The climate and clean energy policy of the Abbott government has descended further in pure farce with the release of critical details of the Direct Action scheme that reveals there will be no requirement on major energy polluters to limit greenhouse gas emissions.
Environment Minister Greg Hunt on Thursday released proposals for what are known as “safeguard” mechanisms of the emissions reduction fund, which will set a benchmark for polluters. If they move beyond the line, and increase emissions, they may face penalties.
The government says it has adopted “best practice guidelines”, but it does anything but. Electricity generators may have no baseline at all, in theory allowing a brown coal generator to increase emissions as much as it wanted.
Among the other 140 big polluters, the benchmark has been set at the highest level of pollution over the last five years. Some mines will be allowed to go beyond that if they can argue that “historical high point does not fully reflect expected business-as-usual emissions.”
The farcical proposals have been ridiculed by experts and analysts. Erwin Jackson, from the Climate Institute described it as a “climate policy you have when you don’t want to reduce emissions.”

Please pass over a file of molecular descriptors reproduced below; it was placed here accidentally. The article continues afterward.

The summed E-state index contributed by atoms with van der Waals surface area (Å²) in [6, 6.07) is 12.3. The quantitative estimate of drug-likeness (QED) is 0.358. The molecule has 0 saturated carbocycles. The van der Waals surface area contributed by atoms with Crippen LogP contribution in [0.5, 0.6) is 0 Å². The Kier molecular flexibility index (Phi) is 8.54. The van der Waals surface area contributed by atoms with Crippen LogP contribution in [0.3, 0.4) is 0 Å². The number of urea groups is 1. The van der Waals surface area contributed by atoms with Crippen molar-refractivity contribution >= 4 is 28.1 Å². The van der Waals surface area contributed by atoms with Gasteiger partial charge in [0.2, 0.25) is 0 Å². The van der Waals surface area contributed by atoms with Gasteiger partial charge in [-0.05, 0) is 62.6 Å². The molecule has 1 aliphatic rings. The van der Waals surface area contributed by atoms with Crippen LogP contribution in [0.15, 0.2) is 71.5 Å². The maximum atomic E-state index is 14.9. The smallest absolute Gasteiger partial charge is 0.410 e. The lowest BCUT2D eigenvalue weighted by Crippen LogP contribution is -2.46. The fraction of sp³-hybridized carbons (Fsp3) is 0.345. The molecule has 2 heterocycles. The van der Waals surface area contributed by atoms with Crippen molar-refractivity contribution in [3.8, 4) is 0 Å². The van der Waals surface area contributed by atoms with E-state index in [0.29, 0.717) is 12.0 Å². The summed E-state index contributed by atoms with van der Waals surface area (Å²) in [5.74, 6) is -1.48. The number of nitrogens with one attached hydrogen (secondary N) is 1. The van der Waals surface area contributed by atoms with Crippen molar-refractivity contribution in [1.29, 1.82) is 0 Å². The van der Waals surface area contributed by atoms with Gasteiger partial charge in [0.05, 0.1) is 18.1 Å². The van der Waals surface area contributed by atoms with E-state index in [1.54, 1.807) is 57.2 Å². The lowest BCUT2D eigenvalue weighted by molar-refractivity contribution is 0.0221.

The TCI described the emissions target as “phoney” and the safeguards as “feeble”. Even a lawyer, Grant Anderson, from the legal firm Allens, told Fairfax Media that it “won’t do much to control emissions.”
Hugh Grossman, from Reputex, an analyst firm owned by Standard & Poor’s, agreed the policy would do nothing to curb emissions growth.
“Given that emissions today are significantly lower than historical high levels, this will allow companies to increase their emissions from today’s levels, leading to considerable emissions growth through to 2020,” he said.
Indeed, Grossman said that the growth would likely overwhelm the pollution savings achieved by the ERF, which would pay big business for proposals to reduce emissions.